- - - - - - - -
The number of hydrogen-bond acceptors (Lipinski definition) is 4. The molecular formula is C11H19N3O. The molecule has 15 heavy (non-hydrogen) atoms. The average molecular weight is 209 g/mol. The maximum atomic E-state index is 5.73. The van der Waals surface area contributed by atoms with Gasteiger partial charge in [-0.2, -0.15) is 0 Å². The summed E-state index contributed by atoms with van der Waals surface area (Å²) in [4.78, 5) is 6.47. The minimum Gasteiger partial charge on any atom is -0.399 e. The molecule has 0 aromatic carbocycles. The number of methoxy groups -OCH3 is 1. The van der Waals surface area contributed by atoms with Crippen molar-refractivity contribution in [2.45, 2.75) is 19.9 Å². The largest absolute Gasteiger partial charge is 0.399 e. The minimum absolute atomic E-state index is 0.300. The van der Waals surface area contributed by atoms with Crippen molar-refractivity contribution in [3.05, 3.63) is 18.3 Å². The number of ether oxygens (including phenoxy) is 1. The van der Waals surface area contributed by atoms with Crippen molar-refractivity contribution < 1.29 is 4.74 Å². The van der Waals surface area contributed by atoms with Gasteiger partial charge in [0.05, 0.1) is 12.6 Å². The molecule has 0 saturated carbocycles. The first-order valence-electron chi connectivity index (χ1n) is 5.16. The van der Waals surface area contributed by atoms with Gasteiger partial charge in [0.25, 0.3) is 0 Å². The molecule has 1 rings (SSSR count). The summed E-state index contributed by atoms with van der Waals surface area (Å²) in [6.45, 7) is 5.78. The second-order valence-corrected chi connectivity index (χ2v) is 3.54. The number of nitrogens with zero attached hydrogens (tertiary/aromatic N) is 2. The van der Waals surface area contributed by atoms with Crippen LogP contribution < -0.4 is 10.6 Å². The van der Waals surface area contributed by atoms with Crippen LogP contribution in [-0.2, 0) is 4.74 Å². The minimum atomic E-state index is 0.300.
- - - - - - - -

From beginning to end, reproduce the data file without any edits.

The number of hydrogen-bond acceptors (Lipinski definition) is 4. The molecular formula is C11H19N3O. The molecule has 15 heavy (non-hydrogen) atoms. The average molecular weight is 209 g/mol. The maximum atomic E-state index is 5.73. The van der Waals surface area contributed by atoms with Gasteiger partial charge in [-0.2, -0.15) is 0 Å². The summed E-state index contributed by atoms with van der Waals surface area (Å²) in [4.78, 5) is 6.47. The minimum Gasteiger partial charge on any atom is -0.399 e. The molecule has 0 aromatic carbocycles. The number of methoxy groups -OCH3 is 1. The van der Waals surface area contributed by atoms with Crippen molar-refractivity contribution in [2.45, 2.75) is 19.9 Å². The largest absolute Gasteiger partial charge is 0.399 e. The minimum absolute atomic E-state index is 0.300. The van der Waals surface area contributed by atoms with Crippen molar-refractivity contribution in [3.05, 3.63) is 18.3 Å². The number of ether oxygens (including phenoxy) is 1. The van der Waals surface area contributed by atoms with Crippen molar-refractivity contribution < 1.29 is 4.74 Å². The van der Waals surface area contributed by atoms with Gasteiger partial charge in [0.05, 0.1) is 12.6 Å². The molecule has 0 saturated carbocycles. The first-order valence-electron chi connectivity index (χ1n) is 5.16. The van der Waals surface area contributed by atoms with Gasteiger partial charge in [0.25, 0.3) is 0 Å². The molecule has 1 rings (SSSR count). The summed E-state index contributed by atoms with van der Waals surface area (Å²) in [6.45, 7) is 5.78. The second-order valence-corrected chi connectivity index (χ2v) is 3.54. The number of nitrogens with zero attached hydrogens (tertiary/aromatic N) is 2. The van der Waals surface area contributed by atoms with Crippen LogP contribution < -0.4 is 10.6 Å². The van der Waals surface area contributed by atoms with Crippen LogP contribution in [-0.2, 0) is 4.74 Å². The minimum atomic E-state index is 0.300.